Hong Kong Jewish Film Festival 2014 has something for everyone
Festival expands on all fronts
Changes have come to the Hong Kong Jewish Film Festival (HKJFF), whose 15th edition kicks off this Saturday, on the 67th anniversary of the adoption of the UN resolution on the creation of a Jewish state.
This year's programme of 27 films, selected by a new selection committee, is the fest's largest yet, and among the most balanced and diverse in years. In addition, the HKJFF has a new co-presenter in the Asia Society and, consequently, a new screening venue in the Asia Society Hong Kong Centre.
HKJFF Society chairwoman Debby Amias, who took over the reins from festival founder Howard Elias last year, is thrilled that the Asia Society has opened its doors to the festival.
"The Asia Society has around 10,000 members in Hong Kong, so that's a lot of potential for us," she says.
Amias estimates that about 70 per cent of attendees at the film festival since its founding in 1999 have been members of the local Jewish community. While this approximately 3,000 strong group remains the festival's primary target audience, both Amias and Michael Every, the first year head of the film selection committee, are keen to grow its non-Jewish audience.
To that end, the HKJFF's film selection committee made a point of including films with Asian content such as Noodle, a drama revolving around a flight attendant who takes custody of a six-year-old Chinese boy who has been inadvertently separated from his mother, and Transit, the Philippines' Oscar entry for this year's best foreign language film, about the plight of a Filipino migrant family living in constant fear of deportation from Israel.
Rather than place the responsibility on one person, this year a committee of six people - with Every as the head - selected the films.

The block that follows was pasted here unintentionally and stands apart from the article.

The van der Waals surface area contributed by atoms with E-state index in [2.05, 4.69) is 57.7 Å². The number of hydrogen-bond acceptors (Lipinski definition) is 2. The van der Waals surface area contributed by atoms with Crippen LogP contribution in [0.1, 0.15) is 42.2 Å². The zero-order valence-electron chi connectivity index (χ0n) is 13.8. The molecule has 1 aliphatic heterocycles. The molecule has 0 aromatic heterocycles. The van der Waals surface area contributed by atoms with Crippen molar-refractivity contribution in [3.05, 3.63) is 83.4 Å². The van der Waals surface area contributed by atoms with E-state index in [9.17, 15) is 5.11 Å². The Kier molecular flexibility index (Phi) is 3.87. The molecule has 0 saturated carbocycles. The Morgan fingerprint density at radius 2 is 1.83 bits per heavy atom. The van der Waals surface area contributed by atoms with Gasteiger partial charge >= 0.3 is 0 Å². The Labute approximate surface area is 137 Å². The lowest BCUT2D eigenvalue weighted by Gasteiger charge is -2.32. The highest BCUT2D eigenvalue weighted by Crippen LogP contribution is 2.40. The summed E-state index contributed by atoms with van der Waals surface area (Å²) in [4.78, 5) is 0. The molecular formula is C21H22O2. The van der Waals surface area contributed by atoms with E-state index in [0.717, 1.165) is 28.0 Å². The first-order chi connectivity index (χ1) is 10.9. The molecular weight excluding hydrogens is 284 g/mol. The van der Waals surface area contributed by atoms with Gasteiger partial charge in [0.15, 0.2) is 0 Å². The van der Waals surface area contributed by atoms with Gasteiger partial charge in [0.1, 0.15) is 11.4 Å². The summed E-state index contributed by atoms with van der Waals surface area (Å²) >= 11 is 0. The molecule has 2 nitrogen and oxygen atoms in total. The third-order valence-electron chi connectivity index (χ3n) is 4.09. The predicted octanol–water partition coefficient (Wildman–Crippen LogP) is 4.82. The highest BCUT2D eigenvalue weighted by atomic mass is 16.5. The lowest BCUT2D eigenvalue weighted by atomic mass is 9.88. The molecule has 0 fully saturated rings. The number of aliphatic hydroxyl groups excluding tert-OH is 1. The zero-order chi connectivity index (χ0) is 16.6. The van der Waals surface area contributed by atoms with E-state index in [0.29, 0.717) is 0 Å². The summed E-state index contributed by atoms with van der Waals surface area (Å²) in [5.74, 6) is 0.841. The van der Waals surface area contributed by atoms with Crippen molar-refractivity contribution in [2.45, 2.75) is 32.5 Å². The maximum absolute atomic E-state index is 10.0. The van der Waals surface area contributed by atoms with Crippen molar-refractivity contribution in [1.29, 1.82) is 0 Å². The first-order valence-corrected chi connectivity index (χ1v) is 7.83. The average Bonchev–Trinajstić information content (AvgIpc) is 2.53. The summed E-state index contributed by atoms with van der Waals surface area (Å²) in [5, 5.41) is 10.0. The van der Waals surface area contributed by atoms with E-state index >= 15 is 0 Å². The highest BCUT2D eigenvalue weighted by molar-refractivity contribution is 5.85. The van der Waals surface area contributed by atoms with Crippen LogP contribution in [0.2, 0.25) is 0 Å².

She says that the committee features a diverse group, with people from Israel, France, South Africa, and the UK.
"We also had help from the UK Jewish Film Festival, a much bigger festival than ours - they screen 100 films - we saw the films they showed, then decided which would work here," she says.
Among the standout selections this year are Besa: The Promise, a documentary recounting the little known history of a group of mostly Muslim Albanians risking their lives to shelter Jews from the Nazis during the second world war, and In Silence, a docudrama that pays tribute to Jewish musicians in Czechoslovakia and Germany who were persecuted during the Holocaust.
Both Amias and Every also particularly recommend the opening film, 24 Days, about the kidnapping and torture of a young Jewish man.
"It's sadly based on real-life shocking events in Paris that people need to know more about," says Every.
After last year's opener, Aftermath, was deemed too depressing by some viewers, the committee wanted to select a happier film to kick off this year's festival, says Amias, but the power and importance of Alexandre Arcady's 24 Days left them with no choice.
"We felt it was our duty to show it", she says.
Amias promises, however, that "there will be a feel-good opening film next year!"
In the meantime, says Every, "we have great comedies in Anywhere Else, Kidon and Cupcakes, as laughter is always a huge part of Jewish culture. With such a rich cultural history, and so much always going in Israel, it's not hard to find great stories to tell cinematically," he says.
Amias is hopeful that the programme will attract many viewers, and if that proves to be the case the organisers will be ready. They will hold their first morning screenings, she says, adding that "if they are overbooked, we have the possibility of putting on extra screenings".